The Queen’s Speech makes changes to Intellectual Property Laws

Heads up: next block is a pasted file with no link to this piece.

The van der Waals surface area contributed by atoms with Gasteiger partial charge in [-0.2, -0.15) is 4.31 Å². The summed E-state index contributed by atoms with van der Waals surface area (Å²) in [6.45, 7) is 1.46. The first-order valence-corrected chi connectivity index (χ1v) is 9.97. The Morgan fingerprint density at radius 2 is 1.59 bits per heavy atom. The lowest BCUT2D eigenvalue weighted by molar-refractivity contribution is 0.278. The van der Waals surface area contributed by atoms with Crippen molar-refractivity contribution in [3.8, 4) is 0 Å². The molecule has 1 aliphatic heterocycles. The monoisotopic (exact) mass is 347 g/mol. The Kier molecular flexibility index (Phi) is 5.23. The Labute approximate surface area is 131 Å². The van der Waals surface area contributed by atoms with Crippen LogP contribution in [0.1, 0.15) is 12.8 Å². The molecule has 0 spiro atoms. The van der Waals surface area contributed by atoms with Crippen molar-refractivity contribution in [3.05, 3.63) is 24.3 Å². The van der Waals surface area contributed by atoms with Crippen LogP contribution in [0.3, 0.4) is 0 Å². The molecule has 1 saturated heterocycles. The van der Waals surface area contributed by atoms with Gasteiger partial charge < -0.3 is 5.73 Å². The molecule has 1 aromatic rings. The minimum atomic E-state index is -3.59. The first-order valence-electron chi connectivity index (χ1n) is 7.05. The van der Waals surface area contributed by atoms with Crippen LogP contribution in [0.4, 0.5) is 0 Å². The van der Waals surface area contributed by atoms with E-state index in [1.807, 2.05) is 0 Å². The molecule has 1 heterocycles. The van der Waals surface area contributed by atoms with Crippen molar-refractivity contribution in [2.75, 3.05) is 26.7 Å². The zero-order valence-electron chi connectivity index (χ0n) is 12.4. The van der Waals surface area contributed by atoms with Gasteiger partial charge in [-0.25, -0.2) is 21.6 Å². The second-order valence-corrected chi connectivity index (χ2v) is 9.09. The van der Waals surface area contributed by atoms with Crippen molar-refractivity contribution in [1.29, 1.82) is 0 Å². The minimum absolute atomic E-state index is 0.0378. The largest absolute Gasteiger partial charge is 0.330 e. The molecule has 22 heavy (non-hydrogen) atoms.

Last week, as part of the Queen’s Speech, the government has published a new bill to reform and simplify Britain’s intellectual property laws.  The sector in general is likely to widely welcome these changes as creative industries are increasingly crucial to the UK economy and its vital to have up to date intellectual property laws to ensure that designers and inventors are protected. The new law will implement the EU’s Unitary Patent Court Agreement, which will lead to the establishment of a single European patent court which will sit partly in London.  This will help streamline the procedure for enforcing or seeking revocation of patents by replacing different, and potentially contradictory national courts, with one single court whose decisions in respect of European patents will apply across all EU member states. This is good news as a unified and EU wide system for determining European patents will simplify and strengthen patents. And with the court sitting partly in London, the UK will have a key role in ensuring the success of European patents. The new law will also include, for the first time, criminal sanctions for registered design right infringement. This is a welcome change as it will bring the protection of registered designs into line with that relating to copyright and trademarks. In addition, an opinion service will enable people to ask the Intellectual Property Office (IPO) for an expert opinion as to whether a design or patent is valid or is being infringed, which will expand the current system for obtaining an IPO view on patents. In addition, IPO will be able to share information about unpublished patent applications with other national patent offices and it will be possible for applicants for design rights to designate the countries in which they wish their designs to be registered. In a measure intended to reduce red tape, and therefore expense, patent owners will no longer have to mark their products with a patent number. Instead it will be sufficient to mark the products with a web address containing the patent number. There will also be an exemption from the Freedom of Information Act in respect of research programmes intended for future publication to make it easier for researchers to validate information before publication. Overall the bill looks to simplify and add clarity to the way in which business functions can only be a good thing. The bill should complete its passage through parliament this session. Disclaimer This information is for guidance purposes only and is does not constitute legal advice. For further information, please contact Richard Abbott at rabbott@setfords.co.uk